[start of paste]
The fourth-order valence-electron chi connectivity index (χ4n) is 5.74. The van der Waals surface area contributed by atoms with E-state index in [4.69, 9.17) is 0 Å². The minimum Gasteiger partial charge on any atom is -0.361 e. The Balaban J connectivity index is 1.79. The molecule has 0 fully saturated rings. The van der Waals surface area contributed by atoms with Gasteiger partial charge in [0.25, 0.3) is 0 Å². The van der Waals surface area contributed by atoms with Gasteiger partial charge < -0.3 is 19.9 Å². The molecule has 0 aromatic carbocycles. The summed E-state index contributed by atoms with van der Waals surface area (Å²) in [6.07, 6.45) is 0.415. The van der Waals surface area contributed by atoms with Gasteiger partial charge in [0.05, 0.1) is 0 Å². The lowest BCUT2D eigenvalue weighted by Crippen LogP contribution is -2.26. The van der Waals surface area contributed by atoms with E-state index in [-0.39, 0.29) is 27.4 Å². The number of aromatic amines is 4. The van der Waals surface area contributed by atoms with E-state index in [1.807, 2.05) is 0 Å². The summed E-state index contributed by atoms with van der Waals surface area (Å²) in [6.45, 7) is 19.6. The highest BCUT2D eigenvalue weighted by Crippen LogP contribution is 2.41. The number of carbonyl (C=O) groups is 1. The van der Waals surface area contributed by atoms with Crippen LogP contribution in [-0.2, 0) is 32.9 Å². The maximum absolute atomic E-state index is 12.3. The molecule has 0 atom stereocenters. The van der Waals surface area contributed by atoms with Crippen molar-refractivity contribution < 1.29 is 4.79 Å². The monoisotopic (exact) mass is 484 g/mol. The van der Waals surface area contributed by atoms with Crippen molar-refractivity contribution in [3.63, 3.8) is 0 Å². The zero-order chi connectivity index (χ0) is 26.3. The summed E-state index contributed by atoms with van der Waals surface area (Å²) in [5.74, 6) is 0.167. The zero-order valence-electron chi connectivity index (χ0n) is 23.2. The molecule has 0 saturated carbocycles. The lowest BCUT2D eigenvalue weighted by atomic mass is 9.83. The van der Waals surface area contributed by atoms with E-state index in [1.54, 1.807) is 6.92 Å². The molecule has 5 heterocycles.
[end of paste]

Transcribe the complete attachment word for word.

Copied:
The fourth-order valence-electron chi connectivity index (χ4n) is 5.74. The van der Waals surface area contributed by atoms with E-state index in [4.69, 9.17) is 0 Å². The minimum Gasteiger partial charge on any atom is -0.361 e. The Balaban J connectivity index is 1.79. The molecule has 0 fully saturated rings. The van der Waals surface area contributed by atoms with Gasteiger partial charge in [0.25, 0.3) is 0 Å². The van der Waals surface area contributed by atoms with Gasteiger partial charge < -0.3 is 19.9 Å². The molecule has 0 aromatic carbocycles. The summed E-state index contributed by atoms with van der Waals surface area (Å²) in [6.07, 6.45) is 0.415. The van der Waals surface area contributed by atoms with Gasteiger partial charge in [0.05, 0.1) is 0 Å². The lowest BCUT2D eigenvalue weighted by Crippen LogP contribution is -2.26. The van der Waals surface area contributed by atoms with E-state index in [-0.39, 0.29) is 27.4 Å². The number of aromatic amines is 4. The van der Waals surface area contributed by atoms with E-state index in [1.807, 2.05) is 0 Å². The summed E-state index contributed by atoms with van der Waals surface area (Å²) in [6.45, 7) is 19.6. The highest BCUT2D eigenvalue weighted by Crippen LogP contribution is 2.41. The number of carbonyl (C=O) groups is 1. The van der Waals surface area contributed by atoms with Crippen LogP contribution in [-0.2, 0) is 32.9 Å². The maximum absolute atomic E-state index is 12.3. The molecule has 0 atom stereocenters. The van der Waals surface area contributed by atoms with Crippen molar-refractivity contribution < 1.29 is 4.79 Å². The monoisotopic (exact) mass is 484 g/mol. The van der Waals surface area contributed by atoms with Crippen molar-refractivity contribution in [3.63, 3.8) is 0 Å². The zero-order chi connectivity index (χ0) is 26.3. The summed E-state index contributed by atoms with van der Waals surface area (Å²) in [5.74, 6) is 0.167. The zero-order valence-electron chi connectivity index (χ0n) is 23.2. The molecule has 0 saturated carbocycles. The lowest BCUT2D eigenvalue weighted by atomic mass is 9.83. The van der Waals surface area contributed by atoms with E-state index in [1.54, 1.807) is 6.92 Å². The molecule has 5 heterocycles.